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Long-Term Cognitive Functioning and Psychological Well-Being in Surgically Treated Patients with Low-Grade Glioma
Stockholm University, Faculty of Social Sciences, Department of Psychology, Cognitive psychology. University of Trieste, Italy.
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2017 (English)In: World Neurosurgery, ISSN 1878-8750, E-ISSN 1878-8769, Vol. 103, 799-808.e9 p.Article in journal (Refereed) Published
Abstract [en]

Objective: The aim of this work is to provide an in-depth investigation of the impact of low-grade gliomas (LGG) and their surgery on patients' cognitive and emotional functioning and well-being, carried out via a comprehensive and multiple-measure psychological and neuropsychological assessment.

Patients and Methods: Fifty surgically treated patients with LGG were evaluated 40 months after surgery on their functioning over 6 different cognitive domains, 3 core affective/emotional aspects, and 3 different psychological well-being measures to obtain a clearer picture of the long-term impact of illness and surgery on their psychological and relational world. Close relatives were also involved to obtain an independent measure of the psychological dimensions investigated.

Results: Cognitive status was satisfactory, with only mild short-term memory difficulties. The affective and well-being profile was characterized by mild signs of depression, good satisfaction with life and psychological well-being, and good personality development, with patients perceiving themselves as stronger and better persons after illness. However, patients showed higher emotional reactivity, and psychological well-being measures were negatively affected by epileptic burden. Well-being was related to positive affective/emotional functioning and unrelated to cognitive functioning. Good agreement between patients and relatives was found.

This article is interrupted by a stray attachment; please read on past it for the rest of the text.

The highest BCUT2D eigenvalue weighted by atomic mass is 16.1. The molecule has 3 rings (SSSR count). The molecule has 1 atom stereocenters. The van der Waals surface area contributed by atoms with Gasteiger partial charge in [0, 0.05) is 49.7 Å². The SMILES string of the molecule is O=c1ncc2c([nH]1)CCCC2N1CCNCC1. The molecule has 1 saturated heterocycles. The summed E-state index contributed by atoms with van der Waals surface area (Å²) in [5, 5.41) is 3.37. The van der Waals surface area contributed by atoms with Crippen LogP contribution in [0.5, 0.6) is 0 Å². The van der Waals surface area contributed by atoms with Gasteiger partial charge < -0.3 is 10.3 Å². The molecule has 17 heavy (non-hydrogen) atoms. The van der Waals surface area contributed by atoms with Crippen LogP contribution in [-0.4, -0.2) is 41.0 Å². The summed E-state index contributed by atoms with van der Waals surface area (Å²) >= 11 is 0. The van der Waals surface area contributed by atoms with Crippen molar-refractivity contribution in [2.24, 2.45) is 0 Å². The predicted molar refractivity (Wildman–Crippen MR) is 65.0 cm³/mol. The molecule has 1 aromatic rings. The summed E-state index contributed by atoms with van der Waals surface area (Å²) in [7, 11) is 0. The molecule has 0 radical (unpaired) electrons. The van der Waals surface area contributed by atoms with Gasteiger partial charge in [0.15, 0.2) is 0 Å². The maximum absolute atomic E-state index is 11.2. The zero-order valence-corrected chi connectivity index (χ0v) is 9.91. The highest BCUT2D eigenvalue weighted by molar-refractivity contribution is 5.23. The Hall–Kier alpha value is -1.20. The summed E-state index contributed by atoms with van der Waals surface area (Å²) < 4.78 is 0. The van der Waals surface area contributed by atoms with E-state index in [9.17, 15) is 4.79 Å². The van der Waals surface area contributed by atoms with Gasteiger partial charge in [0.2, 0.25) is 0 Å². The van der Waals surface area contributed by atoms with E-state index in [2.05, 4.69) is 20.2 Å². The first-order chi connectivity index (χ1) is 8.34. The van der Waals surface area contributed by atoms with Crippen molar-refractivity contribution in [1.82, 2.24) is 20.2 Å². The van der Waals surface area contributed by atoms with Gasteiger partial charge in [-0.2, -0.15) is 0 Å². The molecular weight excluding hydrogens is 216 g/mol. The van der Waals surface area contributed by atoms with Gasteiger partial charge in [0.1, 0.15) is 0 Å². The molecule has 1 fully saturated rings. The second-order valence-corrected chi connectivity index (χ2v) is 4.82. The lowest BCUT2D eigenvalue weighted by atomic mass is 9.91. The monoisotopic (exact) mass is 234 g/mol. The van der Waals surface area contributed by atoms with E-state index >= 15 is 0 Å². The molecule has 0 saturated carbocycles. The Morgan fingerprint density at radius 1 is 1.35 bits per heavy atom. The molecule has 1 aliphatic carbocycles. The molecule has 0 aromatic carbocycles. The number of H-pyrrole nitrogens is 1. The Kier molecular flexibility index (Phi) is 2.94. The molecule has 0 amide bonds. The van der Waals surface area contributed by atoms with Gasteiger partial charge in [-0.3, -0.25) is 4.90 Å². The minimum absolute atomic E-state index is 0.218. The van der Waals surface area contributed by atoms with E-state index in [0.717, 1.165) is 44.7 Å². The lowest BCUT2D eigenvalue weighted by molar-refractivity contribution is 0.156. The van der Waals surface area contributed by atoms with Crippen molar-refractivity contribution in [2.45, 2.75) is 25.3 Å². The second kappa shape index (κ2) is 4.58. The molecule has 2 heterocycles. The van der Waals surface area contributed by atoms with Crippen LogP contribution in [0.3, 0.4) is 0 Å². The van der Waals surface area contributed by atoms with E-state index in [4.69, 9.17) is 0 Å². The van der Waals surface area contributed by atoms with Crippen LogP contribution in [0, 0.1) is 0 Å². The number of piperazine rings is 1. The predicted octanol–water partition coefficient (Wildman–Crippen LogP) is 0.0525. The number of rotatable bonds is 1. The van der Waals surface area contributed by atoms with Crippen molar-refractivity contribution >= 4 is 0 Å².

Conclusions: In the long-term, patients operated on for LGG showed good cognitive functioning, with no significant long-term cognitive sequelae for the extensive surgical approach. Psychologically, patients appear to experience a deep psychological change and maturation, closely resembling that of so-called posttraumatic growth, which, to our knowledge, is for the first time described and quantified in patients with LGG.

Place, publisher, year, edition, pages
2017. Vol. 103, 799-808.e9 p.
Keyword [en]
cognitive functioning, low-grade glioma, posttraumatic growth, psychological well-being, quality of life
National Category
Psychology Neurosciences
Research subject
Psychology
Identifiers
URN: urn:nbn:se:su:diva-145459DOI: 10.1016/j.wneu.2017.04.006ISI: 000405479900100OAI: oai:DiVA.org:su-145459DiVA: diva2:1129614
Available from: 2017-08-04 Created: 2017-08-04 Last updated: 2017-08-21Bibliographically approved

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